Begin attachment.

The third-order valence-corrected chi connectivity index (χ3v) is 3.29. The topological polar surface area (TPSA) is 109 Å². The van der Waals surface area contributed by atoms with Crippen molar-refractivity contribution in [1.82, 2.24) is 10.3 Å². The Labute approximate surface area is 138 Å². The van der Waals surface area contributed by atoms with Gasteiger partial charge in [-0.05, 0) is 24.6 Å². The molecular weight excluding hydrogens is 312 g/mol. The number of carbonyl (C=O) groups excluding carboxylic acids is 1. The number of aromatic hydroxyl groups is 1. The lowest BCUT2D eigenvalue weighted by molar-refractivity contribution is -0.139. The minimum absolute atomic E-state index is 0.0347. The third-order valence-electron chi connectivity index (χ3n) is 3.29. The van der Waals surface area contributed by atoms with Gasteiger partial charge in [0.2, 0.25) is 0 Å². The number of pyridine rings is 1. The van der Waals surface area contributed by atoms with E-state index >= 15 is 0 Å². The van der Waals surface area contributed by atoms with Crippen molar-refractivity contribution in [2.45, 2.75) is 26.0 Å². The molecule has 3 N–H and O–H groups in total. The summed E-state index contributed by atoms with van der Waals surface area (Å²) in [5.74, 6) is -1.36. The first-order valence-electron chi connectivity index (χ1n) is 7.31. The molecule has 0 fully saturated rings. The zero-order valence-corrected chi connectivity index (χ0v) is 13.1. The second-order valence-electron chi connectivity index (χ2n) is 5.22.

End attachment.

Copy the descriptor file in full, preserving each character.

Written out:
The third-order valence-corrected chi connectivity index (χ3v) is 3.29. The topological polar surface area (TPSA) is 109 Å². The van der Waals surface area contributed by atoms with Crippen molar-refractivity contribution in [1.82, 2.24) is 10.3 Å². The Labute approximate surface area is 138 Å². The van der Waals surface area contributed by atoms with Gasteiger partial charge in [-0.05, 0) is 24.6 Å². The molecular weight excluding hydrogens is 312 g/mol. The number of carbonyl (C=O) groups excluding carboxylic acids is 1. The number of aromatic hydroxyl groups is 1. The lowest BCUT2D eigenvalue weighted by molar-refractivity contribution is -0.139. The minimum absolute atomic E-state index is 0.0347. The third-order valence-electron chi connectivity index (χ3n) is 3.29. The van der Waals surface area contributed by atoms with Gasteiger partial charge in [0.2, 0.25) is 0 Å². The number of pyridine rings is 1. The van der Waals surface area contributed by atoms with E-state index >= 15 is 0 Å². The van der Waals surface area contributed by atoms with Crippen molar-refractivity contribution in [2.45, 2.75) is 26.0 Å². The molecule has 3 N–H and O–H groups in total. The summed E-state index contributed by atoms with van der Waals surface area (Å²) in [5.74, 6) is -1.36. The first-order valence-electron chi connectivity index (χ1n) is 7.31. The molecule has 0 fully saturated rings. The zero-order valence-corrected chi connectivity index (χ0v) is 13.1. The second-order valence-electron chi connectivity index (χ2n) is 5.22.